Power BI Hybrid Architecture

A unique and tremendously useful Power BI feature allows you to implement hybrid solutions where your data remains on premises (SSAS, SQL Server, Oracle, and other data structures) but only report and dashboard definitions are deployed to powerbi.com. This hybrid architecture gives you the best of both worlds: cutting edge cloud-based visualizations with on-premises security, scale, and single version of truth. Since no cloud application can connect directly to your network, a connectivity software, called Power BI Enterprise Management Gateway, acts as a bridge between powerbi.com and your data sources.

I’m wrapping up a Power BI Hybrid Architecture proof of concept (POC) for a large organization and I want to recap some important lessons learned:

  1. I’m really astonished by the roundtrip speed! It’s remarkable that the round trip completes so fast given that powerbi.com (a data center in Virginia for East Cost I believe) connects to a data center in Atlanta. Granted, not much goes across the wire. Power BI sends a DAX query and SSAS sends summarized results. Still, latency is not an issue. As another customer puts it, “the Power BI reports have better performance than our on-premises SharePoint reports”.
  2. Power BI Enterprise Gateway uses the Azure Secure Service Bus relay connection. What this means for you is that you don’t have to open any incoming ports on your company’s firewall. When the gateway establishes an outbound connection, it scans the available outbound ports. If the only port open is 443 (HTTPS), then it uses this port. Because port 443 might be heavily used, you can open outbound ports 5671-5672 and 9350-9354 for better performance. However, I didn’t see any performance degradation with port 443. This is another remarkable performance observation given that this organization has thousands of computers that use this port when connecting to Internet.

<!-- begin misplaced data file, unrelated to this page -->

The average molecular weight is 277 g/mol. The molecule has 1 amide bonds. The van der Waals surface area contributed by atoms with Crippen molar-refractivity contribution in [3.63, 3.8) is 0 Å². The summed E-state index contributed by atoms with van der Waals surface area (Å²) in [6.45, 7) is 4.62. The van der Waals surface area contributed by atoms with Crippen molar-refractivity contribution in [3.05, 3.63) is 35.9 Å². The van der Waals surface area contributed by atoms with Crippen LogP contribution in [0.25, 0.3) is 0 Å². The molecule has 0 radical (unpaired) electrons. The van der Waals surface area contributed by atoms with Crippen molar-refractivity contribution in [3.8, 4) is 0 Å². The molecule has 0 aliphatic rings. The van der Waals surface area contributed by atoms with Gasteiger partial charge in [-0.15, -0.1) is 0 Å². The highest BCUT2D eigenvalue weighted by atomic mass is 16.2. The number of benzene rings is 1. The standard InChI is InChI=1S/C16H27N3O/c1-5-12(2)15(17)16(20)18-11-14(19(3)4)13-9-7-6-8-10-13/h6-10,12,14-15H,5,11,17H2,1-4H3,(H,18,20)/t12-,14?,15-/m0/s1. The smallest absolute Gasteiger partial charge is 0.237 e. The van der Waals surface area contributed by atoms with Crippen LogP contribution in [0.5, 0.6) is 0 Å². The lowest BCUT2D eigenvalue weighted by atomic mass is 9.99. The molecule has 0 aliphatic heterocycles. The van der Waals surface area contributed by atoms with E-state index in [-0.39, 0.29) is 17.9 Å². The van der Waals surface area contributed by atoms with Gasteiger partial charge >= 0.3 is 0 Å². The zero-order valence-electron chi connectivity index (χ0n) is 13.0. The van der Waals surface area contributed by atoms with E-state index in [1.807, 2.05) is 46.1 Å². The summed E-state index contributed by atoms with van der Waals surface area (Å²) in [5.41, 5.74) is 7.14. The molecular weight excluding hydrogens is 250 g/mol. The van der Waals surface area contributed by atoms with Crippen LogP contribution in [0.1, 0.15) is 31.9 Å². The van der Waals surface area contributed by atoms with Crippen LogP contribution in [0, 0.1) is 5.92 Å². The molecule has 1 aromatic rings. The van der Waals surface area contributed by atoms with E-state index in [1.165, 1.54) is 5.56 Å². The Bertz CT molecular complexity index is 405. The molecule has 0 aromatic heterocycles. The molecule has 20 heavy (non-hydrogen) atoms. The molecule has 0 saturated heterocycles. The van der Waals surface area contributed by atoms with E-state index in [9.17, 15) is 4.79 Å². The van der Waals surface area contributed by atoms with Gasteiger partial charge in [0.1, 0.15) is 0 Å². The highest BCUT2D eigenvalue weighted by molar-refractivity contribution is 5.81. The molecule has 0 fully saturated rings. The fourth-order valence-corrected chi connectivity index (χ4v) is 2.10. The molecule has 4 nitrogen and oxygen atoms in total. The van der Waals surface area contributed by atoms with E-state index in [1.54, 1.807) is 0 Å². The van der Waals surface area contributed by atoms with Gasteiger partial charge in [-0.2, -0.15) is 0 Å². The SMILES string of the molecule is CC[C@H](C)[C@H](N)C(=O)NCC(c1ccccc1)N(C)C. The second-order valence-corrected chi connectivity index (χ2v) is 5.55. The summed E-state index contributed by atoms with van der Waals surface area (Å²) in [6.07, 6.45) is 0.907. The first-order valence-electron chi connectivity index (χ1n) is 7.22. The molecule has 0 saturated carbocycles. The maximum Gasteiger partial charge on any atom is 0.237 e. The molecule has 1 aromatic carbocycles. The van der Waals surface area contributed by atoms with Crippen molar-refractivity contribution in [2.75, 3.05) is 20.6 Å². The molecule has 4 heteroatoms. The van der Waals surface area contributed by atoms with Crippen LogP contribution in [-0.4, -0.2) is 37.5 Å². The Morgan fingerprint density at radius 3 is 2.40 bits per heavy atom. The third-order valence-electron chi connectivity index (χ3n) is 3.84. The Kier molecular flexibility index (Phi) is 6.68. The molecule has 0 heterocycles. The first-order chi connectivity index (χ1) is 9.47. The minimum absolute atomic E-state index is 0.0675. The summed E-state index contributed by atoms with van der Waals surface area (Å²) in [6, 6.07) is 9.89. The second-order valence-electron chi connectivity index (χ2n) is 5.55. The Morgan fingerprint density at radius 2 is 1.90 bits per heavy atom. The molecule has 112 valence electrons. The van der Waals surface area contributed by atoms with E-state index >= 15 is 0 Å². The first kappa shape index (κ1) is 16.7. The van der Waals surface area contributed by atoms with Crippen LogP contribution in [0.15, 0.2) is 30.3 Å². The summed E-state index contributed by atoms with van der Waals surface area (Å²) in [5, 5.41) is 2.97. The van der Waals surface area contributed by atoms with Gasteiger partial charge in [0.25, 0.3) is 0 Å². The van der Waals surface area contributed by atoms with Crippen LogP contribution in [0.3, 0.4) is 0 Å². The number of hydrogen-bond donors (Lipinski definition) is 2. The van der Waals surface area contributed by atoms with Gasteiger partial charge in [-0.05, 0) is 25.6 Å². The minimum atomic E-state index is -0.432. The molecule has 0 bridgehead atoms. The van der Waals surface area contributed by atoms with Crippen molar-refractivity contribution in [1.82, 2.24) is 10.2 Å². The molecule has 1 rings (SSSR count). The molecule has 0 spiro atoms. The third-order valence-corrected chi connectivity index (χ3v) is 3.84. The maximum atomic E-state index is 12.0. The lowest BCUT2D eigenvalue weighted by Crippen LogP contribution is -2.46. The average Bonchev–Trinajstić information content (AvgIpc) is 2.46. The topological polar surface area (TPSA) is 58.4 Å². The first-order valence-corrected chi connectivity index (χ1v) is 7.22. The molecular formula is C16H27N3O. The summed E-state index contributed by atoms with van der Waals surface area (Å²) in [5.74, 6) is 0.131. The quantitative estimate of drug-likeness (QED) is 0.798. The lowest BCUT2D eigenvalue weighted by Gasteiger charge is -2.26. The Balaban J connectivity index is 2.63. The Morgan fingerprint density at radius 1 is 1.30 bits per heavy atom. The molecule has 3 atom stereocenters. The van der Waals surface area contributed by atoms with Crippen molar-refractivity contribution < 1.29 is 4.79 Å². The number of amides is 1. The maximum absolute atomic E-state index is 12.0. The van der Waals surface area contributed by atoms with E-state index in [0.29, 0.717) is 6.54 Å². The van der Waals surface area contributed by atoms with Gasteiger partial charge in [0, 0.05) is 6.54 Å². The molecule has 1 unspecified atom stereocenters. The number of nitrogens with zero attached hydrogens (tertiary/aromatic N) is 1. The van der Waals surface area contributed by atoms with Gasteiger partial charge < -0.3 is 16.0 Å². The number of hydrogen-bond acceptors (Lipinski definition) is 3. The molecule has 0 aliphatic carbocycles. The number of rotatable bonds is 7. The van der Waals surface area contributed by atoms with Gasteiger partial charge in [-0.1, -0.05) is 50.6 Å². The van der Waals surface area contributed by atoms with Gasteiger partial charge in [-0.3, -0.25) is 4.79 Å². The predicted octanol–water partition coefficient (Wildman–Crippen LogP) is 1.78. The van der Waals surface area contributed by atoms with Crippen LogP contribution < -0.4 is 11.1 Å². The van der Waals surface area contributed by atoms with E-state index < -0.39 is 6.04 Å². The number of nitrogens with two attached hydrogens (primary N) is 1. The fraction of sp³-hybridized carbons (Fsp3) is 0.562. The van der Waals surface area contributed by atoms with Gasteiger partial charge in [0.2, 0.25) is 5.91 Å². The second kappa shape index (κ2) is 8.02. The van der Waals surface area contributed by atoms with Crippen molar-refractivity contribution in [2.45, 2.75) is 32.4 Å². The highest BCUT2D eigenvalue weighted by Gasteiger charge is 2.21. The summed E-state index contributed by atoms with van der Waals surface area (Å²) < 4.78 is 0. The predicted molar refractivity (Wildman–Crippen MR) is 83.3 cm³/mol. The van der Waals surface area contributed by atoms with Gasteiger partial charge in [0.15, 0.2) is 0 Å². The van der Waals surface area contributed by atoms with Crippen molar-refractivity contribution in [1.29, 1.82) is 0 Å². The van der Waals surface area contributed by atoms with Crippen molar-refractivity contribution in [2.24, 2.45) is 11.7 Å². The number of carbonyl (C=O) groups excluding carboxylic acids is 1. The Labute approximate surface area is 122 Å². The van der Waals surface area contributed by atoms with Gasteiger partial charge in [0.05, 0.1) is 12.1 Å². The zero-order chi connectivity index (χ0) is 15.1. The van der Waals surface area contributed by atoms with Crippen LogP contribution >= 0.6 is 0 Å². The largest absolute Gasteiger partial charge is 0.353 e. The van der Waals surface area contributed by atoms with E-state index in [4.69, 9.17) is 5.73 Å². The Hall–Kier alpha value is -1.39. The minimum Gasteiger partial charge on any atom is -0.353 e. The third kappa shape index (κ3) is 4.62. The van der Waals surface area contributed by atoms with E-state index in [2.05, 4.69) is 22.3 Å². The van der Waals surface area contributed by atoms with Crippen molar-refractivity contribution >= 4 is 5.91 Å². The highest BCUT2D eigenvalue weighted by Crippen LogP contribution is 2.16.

3. The only setup snag I encountered was this organization uses a proxy that is configured for Basic Authentication only and gateway failed to connect on a first try. I had to create a .NET assembly that returns the credentials of an account with permissions to the proxy using the module configuration element. If your organization doesn’t use a proxy or it does, but the proxy supports NTLM security, you won’t have this issue.
  4. The gateway can be installed on the same machine as the data source or another machine. I recommend installing it on a different machine for an additional level of security. Since one gateway can access multiple data sources, a dedicated gateway server makes more sense. Currently, the gateway service is not fault tolerant but you can install another gateway instance on another machine that services the data sources that need to be highly available.
  5. By default, the gateway runs under a NT SERVICE\PBUEgwService account that the gateway setup creates. You can use another Windows account of course. It needs to have a “Log on as service” right and it needs to be a member of the Performance Log Users local group. The gateway should have no issue running as another low-privileged account, such as LocalService.
  6. Besides the setup requirements and limitations when connecting to SSAS, creating a data source requires hardcoding the credentials of a Windows account that has admin rights to SSAS to delegate the user identity via EffectiveUserName so that SSAS data security works. This might present an issue if your organization has a password expiration policy for service accounts (typically this is not the case bus this organization has to comply to regulations and customer service contracts). I suggested to Microsoft to support another option that would allow connecting to SSAS using the gateway service account via NTLM security. This would allow you to use a managed service account for the gateway service whose password expiration is managed by the domain controller.